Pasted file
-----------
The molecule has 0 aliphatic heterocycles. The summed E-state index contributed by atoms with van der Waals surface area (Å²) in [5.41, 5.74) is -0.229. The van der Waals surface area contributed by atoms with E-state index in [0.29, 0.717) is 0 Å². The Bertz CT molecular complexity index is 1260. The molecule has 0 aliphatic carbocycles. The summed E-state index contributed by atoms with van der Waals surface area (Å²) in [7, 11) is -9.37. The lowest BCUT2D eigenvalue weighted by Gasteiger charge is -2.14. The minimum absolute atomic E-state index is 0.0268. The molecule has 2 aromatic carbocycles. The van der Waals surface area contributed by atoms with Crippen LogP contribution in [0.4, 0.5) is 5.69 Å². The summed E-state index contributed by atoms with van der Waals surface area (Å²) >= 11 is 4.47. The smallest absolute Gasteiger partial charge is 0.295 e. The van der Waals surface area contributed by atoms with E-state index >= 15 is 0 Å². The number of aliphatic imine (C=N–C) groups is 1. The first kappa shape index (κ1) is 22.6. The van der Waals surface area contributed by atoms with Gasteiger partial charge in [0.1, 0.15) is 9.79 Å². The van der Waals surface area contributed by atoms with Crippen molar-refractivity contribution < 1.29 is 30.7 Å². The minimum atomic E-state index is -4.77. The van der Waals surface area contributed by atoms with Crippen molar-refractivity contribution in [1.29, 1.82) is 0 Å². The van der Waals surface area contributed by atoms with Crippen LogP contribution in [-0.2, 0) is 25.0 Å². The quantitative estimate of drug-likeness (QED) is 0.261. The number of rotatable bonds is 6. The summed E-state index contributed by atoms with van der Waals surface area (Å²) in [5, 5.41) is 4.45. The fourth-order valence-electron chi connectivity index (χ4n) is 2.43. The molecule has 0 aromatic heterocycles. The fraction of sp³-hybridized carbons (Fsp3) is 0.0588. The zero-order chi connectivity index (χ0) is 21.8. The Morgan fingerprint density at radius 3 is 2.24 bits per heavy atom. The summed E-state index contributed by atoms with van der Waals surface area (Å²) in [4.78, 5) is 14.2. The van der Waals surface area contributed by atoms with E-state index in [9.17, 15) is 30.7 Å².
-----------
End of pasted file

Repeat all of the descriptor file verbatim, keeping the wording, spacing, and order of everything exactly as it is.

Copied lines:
The molecule has 0 aliphatic heterocycles. The summed E-state index contributed by atoms with van der Waals surface area (Å²) in [5.41, 5.74) is -0.229. The van der Waals surface area contributed by atoms with E-state index in [0.29, 0.717) is 0 Å². The Bertz CT molecular complexity index is 1260. The molecule has 0 aliphatic carbocycles. The summed E-state index contributed by atoms with van der Waals surface area (Å²) in [7, 11) is -9.37. The lowest BCUT2D eigenvalue weighted by Gasteiger charge is -2.14. The minimum absolute atomic E-state index is 0.0268. The molecule has 2 aromatic carbocycles. The van der Waals surface area contributed by atoms with Crippen LogP contribution in [0.4, 0.5) is 5.69 Å². The summed E-state index contributed by atoms with van der Waals surface area (Å²) >= 11 is 4.47. The smallest absolute Gasteiger partial charge is 0.295 e. The van der Waals surface area contributed by atoms with E-state index >= 15 is 0 Å². The number of aliphatic imine (C=N–C) groups is 1. The first kappa shape index (κ1) is 22.6. The van der Waals surface area contributed by atoms with Gasteiger partial charge in [0.1, 0.15) is 9.79 Å². The van der Waals surface area contributed by atoms with Crippen molar-refractivity contribution < 1.29 is 30.7 Å². The minimum atomic E-state index is -4.77. The van der Waals surface area contributed by atoms with Crippen molar-refractivity contribution in [1.29, 1.82) is 0 Å². The van der Waals surface area contributed by atoms with Crippen LogP contribution in [-0.2, 0) is 25.0 Å². The quantitative estimate of drug-likeness (QED) is 0.261. The number of rotatable bonds is 6. The summed E-state index contributed by atoms with van der Waals surface area (Å²) in [5, 5.41) is 4.45. The fourth-order valence-electron chi connectivity index (χ4n) is 2.43. The molecule has 0 aromatic heterocycles. The fraction of sp³-hybridized carbons (Fsp3) is 0.0588. The zero-order chi connectivity index (χ0) is 21.8. The Morgan fingerprint density at radius 3 is 2.24 bits per heavy atom. The summed E-state index contributed by atoms with van der Waals surface area (Å²) in [4.78, 5) is 14.2. The van der Waals surface area contributed by atoms with E-state index in [9.17, 15) is 30.7 Å².